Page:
Finding the Treasure Within
On the spiritual journey, we need to unpack our challenges as divine gifts that have the ability to unlock our potential. But that potential can only be reached if we're willing to face fears, walk in partnership with our unconscious, and do the work necessary to transform the mind.
Tibetan Buddhist nun Pema Chodron tells us: "Difficult things provoke all your irritations and bring your habitual patterns to the surface. And that becomes the moment of truth. You have the choice to launch into your lousy habitual patterns, or to stay with the rawness and discomfort of the situation and let it transform you." Remaining with our own uncomfortable feelings is hard work. But the more we consciously evoke this practice, the more we train the mind to leave behind the habit of avoidance. This allows us to be present with ourselves and see the truth of who we are.
As we help the mind to remain steady, we begin to reap the benefits of a mind that is steady, confident, and compassionate. By becoming connected to the truth of our Self, we experience the "peace that passes understanding." Mythologist Joseph Campbell explains this process: “Find a place inside where there's joy, and the joy will burn out the pain.” Becoming fully present opens up the reality of what yoga calls satchitananda — being, consciousness, and bliss. To dive in, we simply need to expand our awareness and remain awake.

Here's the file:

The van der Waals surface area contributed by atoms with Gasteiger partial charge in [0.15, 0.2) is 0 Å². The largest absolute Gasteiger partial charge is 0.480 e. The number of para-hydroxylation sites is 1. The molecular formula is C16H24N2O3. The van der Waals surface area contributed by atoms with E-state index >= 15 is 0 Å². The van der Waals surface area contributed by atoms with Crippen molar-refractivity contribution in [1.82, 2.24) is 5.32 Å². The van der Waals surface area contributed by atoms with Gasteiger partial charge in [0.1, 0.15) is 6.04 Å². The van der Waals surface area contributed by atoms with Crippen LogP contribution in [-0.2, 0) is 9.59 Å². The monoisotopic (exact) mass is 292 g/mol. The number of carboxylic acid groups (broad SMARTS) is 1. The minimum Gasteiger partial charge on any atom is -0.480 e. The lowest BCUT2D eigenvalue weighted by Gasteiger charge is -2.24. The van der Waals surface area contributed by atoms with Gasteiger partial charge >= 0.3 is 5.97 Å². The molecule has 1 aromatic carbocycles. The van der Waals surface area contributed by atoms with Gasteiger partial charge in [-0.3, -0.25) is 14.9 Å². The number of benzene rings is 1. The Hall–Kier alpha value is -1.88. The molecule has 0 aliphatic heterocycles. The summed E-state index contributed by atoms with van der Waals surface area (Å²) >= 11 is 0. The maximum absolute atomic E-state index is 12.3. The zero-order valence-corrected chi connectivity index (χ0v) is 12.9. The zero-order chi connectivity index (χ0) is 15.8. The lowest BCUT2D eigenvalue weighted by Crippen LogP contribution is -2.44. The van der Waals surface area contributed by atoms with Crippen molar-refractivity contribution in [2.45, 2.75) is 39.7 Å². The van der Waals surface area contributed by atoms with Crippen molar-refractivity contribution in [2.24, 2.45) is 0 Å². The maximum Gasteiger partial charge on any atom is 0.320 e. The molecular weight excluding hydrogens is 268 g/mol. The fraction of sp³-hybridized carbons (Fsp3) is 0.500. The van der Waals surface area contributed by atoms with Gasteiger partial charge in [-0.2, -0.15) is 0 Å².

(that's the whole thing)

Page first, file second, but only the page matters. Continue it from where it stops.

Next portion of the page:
In The Arc Of Your Mallet
Don't go anywhere without me.
Let nothing happen in the sky apart from me,
or on the ground, in this world or that world,
without my being in its happening.
Vision, see nothing I don't see.
Language, say nothing.
The way the night knows itself with the moon,
be that with me. Be the rose
nearest to the thorn that I am.
I want to feel myself in you when you taste food,
in the arc of your mallet when you work,
when you visit friends, when you go
up on the roof by yourself at night.
There's nothing worse than to walk out along the street
without you. I don't know where I'm going.
You're the road, and the knower of roads,
more than maps, more than love